Section III—A New School Day and School Year
In a transformed education profession, the academic needs of the student body would determine the structure of the school day, week, and year. Students would no longer be held in lock-step, age-based cohorts (grades), but would instead progress through the system based on what they know and can do. Some students may need a longer school day or school year, while others performing at or above grade level might be able to learn within the time traditionally allotted or at an even faster pace. For teachers, this means that the hours of instruction might vary depending on the student population. Teachers working with students in need of additional learning time might have extended hours of instruction to provide every student with time and support to master the content. As instructional leaders, principals will work with teachers to determine the most effective strategies to utilize time.
Teachers would work professional weeks and days—as many do already—that extend beyond the traditional school day to include the extra hours needed to get the job done. Removing the outdated punch-the-clock model that currently exists in many schools would enable teachers to have more choice and flexibility in how they use each day to accomplish their goals. More flexibility in the school day would also allow teachers time for reflection, for the review of student data, for ongoing professional development, for research and tool development, and for collaborative problem solving and planning with colleagues, including special education teachers and those who teach English Learners. In some cases, time spent on duties out of class might far exceed the amount spent in the classroom. Even when the hours of instruction remain roughly the same, many teachers would work year-round to provide additional instruction for certain students, to collaborate with colleagues, and to engage in meaningful professional learning. For example, a cohort of teachers who focus on remediating students who are falling behind might have a lighter load during the normal school schedule, but they might use additional periods to help students who need more time. Others might participate in strategic planning for the school, extracurricular activities with students (college tours, summer field trips, etc.), or curriculum development during the extended time. Principals will maximize use of the additional time, not by adding to teachers' workloads, but by teaming with teacher leaders at the school to provide the structures, schedules, and systems needed to support great teaching.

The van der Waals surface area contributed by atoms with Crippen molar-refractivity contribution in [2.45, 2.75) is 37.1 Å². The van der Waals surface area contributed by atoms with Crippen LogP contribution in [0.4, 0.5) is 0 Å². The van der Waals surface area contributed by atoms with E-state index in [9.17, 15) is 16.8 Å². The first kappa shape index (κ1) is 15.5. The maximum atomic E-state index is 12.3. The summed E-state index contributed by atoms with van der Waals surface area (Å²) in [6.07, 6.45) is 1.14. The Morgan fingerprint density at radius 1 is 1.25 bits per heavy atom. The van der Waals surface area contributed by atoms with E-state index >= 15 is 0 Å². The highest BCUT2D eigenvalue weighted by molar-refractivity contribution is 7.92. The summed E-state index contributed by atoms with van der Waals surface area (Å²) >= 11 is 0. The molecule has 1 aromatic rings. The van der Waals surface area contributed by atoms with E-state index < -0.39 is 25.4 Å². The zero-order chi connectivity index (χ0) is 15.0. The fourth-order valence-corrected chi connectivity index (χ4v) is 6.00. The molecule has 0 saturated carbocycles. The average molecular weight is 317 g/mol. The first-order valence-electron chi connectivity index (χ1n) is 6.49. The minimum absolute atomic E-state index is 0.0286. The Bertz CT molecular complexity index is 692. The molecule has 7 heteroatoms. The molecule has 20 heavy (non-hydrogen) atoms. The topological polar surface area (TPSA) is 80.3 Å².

Finally, to provide the flexibility that teachers might need at different points in their careers—and to allow schools to meet students' needs most efficiently—part time teaching opportunities could be available so that some teachers may work fewer hours a day, fewer days a week, or fewer months a year. Teaching is uniquely suited to this type of flexible staffing, and it should be an option offered to teachers and schools with unique needs, for example those in rural or hard-to-staff areas.